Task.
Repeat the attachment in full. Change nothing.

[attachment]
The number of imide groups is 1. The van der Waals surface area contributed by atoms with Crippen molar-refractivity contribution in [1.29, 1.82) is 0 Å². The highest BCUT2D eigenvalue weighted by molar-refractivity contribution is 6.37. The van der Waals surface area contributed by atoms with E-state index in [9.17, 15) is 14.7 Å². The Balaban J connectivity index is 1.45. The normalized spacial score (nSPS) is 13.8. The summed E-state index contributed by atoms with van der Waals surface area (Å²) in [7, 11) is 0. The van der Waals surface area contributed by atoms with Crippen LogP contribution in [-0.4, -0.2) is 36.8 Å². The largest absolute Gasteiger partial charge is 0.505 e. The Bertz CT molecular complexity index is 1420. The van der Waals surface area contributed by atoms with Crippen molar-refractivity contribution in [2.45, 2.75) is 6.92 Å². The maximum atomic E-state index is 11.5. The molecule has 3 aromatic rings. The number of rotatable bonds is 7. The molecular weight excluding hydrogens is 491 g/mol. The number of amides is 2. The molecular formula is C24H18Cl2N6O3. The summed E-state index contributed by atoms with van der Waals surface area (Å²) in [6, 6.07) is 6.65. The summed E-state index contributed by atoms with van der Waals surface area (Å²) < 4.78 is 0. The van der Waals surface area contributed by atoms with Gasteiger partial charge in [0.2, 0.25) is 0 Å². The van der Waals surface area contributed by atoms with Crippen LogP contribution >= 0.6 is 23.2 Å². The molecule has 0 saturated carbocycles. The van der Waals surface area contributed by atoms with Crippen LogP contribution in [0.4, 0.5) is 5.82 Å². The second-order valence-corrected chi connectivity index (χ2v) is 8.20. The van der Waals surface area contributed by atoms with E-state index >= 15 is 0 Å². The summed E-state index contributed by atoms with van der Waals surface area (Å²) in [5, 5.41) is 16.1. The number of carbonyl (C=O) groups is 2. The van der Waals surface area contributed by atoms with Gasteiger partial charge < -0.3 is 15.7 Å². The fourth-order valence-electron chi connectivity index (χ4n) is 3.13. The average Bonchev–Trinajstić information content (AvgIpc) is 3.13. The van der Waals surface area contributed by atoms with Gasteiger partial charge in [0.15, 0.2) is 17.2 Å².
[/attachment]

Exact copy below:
The number of imide groups is 1. The van der Waals surface area contributed by atoms with Crippen molar-refractivity contribution in [1.29, 1.82) is 0 Å². The highest BCUT2D eigenvalue weighted by molar-refractivity contribution is 6.37. The van der Waals surface area contributed by atoms with E-state index in [9.17, 15) is 14.7 Å². The Balaban J connectivity index is 1.45. The normalized spacial score (nSPS) is 13.8. The summed E-state index contributed by atoms with van der Waals surface area (Å²) in [7, 11) is 0. The van der Waals surface area contributed by atoms with Crippen LogP contribution in [-0.4, -0.2) is 36.8 Å². The largest absolute Gasteiger partial charge is 0.505 e. The Bertz CT molecular complexity index is 1420. The van der Waals surface area contributed by atoms with Crippen molar-refractivity contribution in [2.45, 2.75) is 6.92 Å². The maximum atomic E-state index is 11.5. The molecule has 3 aromatic rings. The number of rotatable bonds is 7. The molecular weight excluding hydrogens is 491 g/mol. The number of amides is 2. The molecular formula is C24H18Cl2N6O3. The summed E-state index contributed by atoms with van der Waals surface area (Å²) in [6, 6.07) is 6.65. The summed E-state index contributed by atoms with van der Waals surface area (Å²) < 4.78 is 0. The van der Waals surface area contributed by atoms with Gasteiger partial charge in [0.2, 0.25) is 0 Å². The van der Waals surface area contributed by atoms with Crippen LogP contribution >= 0.6 is 23.2 Å². The molecule has 0 saturated carbocycles. The van der Waals surface area contributed by atoms with Crippen LogP contribution in [0.4, 0.5) is 5.82 Å². The second-order valence-corrected chi connectivity index (χ2v) is 8.20. The van der Waals surface area contributed by atoms with E-state index >= 15 is 0 Å². The summed E-state index contributed by atoms with van der Waals surface area (Å²) in [5, 5.41) is 16.1. The number of carbonyl (C=O) groups is 2. The van der Waals surface area contributed by atoms with Gasteiger partial charge < -0.3 is 15.7 Å². The fourth-order valence-electron chi connectivity index (χ4n) is 3.13. The average Bonchev–Trinajstić information content (AvgIpc) is 3.13. The van der Waals surface area contributed by atoms with Gasteiger partial charge in [0.15, 0.2) is 17.2 Å².